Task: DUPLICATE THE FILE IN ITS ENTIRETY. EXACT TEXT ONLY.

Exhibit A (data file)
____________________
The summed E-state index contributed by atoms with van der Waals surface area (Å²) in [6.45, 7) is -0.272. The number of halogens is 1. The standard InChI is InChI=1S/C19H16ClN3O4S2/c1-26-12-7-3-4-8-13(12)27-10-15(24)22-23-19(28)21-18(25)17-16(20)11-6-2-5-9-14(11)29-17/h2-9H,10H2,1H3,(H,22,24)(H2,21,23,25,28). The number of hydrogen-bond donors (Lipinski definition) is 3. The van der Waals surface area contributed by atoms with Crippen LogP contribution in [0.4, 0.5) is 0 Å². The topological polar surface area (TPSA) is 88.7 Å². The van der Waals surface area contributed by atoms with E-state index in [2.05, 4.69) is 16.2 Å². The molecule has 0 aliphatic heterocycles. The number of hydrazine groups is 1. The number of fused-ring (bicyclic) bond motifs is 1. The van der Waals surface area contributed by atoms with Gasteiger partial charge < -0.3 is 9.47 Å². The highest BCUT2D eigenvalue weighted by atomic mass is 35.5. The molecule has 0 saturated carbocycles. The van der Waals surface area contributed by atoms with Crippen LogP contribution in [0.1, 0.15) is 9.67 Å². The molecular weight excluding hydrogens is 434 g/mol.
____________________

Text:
The summed E-state index contributed by atoms with van der Waals surface area (Å²) in [6.45, 7) is -0.272. The number of halogens is 1. The standard InChI is InChI=1S/C19H16ClN3O4S2/c1-26-12-7-3-4-8-13(12)27-10-15(24)22-23-19(28)21-18(25)17-16(20)11-6-2-5-9-14(11)29-17/h2-9H,10H2,1H3,(H,22,24)(H2,21,23,25,28). The number of hydrogen-bond donors (Lipinski definition) is 3. The van der Waals surface area contributed by atoms with Crippen LogP contribution in [0.4, 0.5) is 0 Å². The topological polar surface area (TPSA) is 88.7 Å². The van der Waals surface area contributed by atoms with E-state index in [2.05, 4.69) is 16.2 Å². The molecule has 0 aliphatic heterocycles. The number of hydrazine groups is 1. The number of fused-ring (bicyclic) bond motifs is 1. The van der Waals surface area contributed by atoms with Gasteiger partial charge < -0.3 is 9.47 Å². The highest BCUT2D eigenvalue weighted by atomic mass is 35.5. The molecule has 0 saturated carbocycles. The van der Waals surface area contributed by atoms with Crippen LogP contribution in [0.1, 0.15) is 9.67 Å². The molecular weight excluding hydrogens is 434 g/mol.